Hello all and welcome to the second week in a row of movie reviews! Today we’re going to look at the sequel to Guillermo del Toro’s tribute to mecha anime, Pacific Rim: Uprising. The first film teased a sequel in its final act, when the main character of that film almost ended up getting trapped in the monstrous Kaiju’s home dimension. Does Uprising clear the inevitable sequel bar? Read on and find out with me.
Lag and Website Optimization
Hey everybody, I just thought I’d peer out from behind the curtain for a minute. You might have noticed that the blog is undergoing a few changes this weekend. I have gotten some complaints that Nerd Revolt is loading slowly, so I’m trying a few things like a simpler theme, compressed images, and a cloud server to try to lighten the load a bit. Hopefully you’ll see positive results from that in the next couple of days.
Here we go again! In the latest iteration of the archaeology-action romp, Alicia Vikander steps into the role of Lara Croft, on her first expedition much like in the 2013 reboot of the game series. Much like that game, Lara is on a journey to Yamatai, a fictional island in Japan, where the formidable Queen of Yamatai, Himiko, is said to have reigned supreme in ages past. There’s a storm on the way there, the ship wrecks, Lara gets captured and has to escape using her survival skills, you get the idea.
Team Salvato went to a lot of effort to convince you to sympathize with Monika, because you may be spending a lot of time with her in the future.
I think it’s time for a change of pace. First of all though, I would just like to thank DeviantArt artist klaeia for graciously giving me permission to use her work for the header art. Click the link above and check out her gallery. Thanks again, klaeia!
Hello everybody, and welcome to another review! Rather than standing on ceremony, let’s jump right in.
WARNING: SPOILERS AHEAD
Critics may have misread the sci-fi comedy series, missing the underlying tribute to Gene Roddenberry’s original vision.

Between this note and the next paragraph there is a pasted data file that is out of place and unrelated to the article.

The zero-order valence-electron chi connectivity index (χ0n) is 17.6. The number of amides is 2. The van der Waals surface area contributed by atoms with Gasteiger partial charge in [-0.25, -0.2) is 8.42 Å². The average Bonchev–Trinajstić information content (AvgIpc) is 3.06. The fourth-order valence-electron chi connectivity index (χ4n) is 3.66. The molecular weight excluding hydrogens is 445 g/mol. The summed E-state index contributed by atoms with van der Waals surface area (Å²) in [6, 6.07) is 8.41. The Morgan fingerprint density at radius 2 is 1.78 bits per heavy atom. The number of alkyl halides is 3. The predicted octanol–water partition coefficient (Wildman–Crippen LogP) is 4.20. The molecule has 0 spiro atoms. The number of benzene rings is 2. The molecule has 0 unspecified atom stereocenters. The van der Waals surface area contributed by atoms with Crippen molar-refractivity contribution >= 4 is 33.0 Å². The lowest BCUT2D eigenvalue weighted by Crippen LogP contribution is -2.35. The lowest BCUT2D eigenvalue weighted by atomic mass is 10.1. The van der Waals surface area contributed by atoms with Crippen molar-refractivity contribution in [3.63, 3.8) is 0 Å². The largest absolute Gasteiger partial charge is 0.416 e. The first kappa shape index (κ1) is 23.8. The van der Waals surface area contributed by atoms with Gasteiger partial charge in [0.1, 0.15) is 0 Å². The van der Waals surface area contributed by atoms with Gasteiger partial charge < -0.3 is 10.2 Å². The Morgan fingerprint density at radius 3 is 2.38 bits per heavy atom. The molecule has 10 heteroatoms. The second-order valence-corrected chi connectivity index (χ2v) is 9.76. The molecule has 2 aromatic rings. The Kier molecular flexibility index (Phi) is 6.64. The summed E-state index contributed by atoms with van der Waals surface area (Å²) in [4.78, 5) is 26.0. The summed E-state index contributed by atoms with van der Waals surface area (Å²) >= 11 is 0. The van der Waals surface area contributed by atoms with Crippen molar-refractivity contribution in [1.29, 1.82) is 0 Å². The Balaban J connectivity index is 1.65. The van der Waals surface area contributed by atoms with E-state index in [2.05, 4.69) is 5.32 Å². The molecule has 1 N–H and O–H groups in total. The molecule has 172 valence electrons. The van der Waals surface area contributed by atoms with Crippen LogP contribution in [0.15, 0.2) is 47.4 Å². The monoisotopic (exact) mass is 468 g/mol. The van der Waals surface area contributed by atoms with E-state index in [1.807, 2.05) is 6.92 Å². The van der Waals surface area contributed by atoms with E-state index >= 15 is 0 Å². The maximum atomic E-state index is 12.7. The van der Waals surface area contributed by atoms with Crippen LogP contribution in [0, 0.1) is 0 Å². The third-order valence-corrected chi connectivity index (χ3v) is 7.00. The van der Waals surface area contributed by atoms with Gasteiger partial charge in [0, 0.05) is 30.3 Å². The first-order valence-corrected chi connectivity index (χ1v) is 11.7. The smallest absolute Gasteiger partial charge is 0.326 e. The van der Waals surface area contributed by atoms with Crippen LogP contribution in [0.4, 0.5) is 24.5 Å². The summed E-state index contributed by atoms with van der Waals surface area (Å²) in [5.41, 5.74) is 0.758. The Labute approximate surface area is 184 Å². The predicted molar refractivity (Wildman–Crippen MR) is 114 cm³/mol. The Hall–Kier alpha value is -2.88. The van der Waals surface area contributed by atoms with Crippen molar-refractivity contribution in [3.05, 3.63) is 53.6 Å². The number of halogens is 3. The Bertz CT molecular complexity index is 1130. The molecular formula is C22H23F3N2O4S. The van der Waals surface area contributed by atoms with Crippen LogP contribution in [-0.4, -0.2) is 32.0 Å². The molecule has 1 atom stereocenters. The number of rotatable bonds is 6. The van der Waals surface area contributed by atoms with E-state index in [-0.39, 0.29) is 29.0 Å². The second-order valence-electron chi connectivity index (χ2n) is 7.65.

First we had two weeks devoted to music, and now two weeks I’ve covered sci-fi TV shows. It’s a coincidence, I promise. Anyway, The Orville is a sci-fi comedy-drama masterminded by Family Guy creator Seth MacFarlane, which debuted in the fall 2017 season alongside its drama counterpart and heavyweight franchise contender, Star Trek: Discovery. Here is a trailer:
Elements of the dystopian sci-fi subgenre have bled into pop culture throughout the last decade, but the return of mainstream cyberpunk is now beyond a doubt. Question is, do they get it right?
Yes, that’s right, cyberpunk.
Canadian sci-fi/fantasy author Crawford Kilian described cyberpunk as a subgenre about a future in which capitalism is “triumphant but not necessarily benevolent.” Typically, the cyberpunk setting often involves towering super-cities, morally grey characters and anti-heroes, and sometimes no discernible morality at all. Mega-corporations may function as authoritarian governments, serving as a background Aesop regarding modern consumerism. And of course, it wouldn’t be cyberpunk without humans implanting or plugging electronic things into their bodies, or at its most innocuous, street urchins capable of effortlessly hacking together machines that present-day engineers can only dream of (although that is less the case now than it was during the genre’s genesis in the 1980s). Hey, sounds quite a bit like our own foreseeable future, doesn’t it? Almost like the genre is meant to serve as a warning for where we might be headed or something.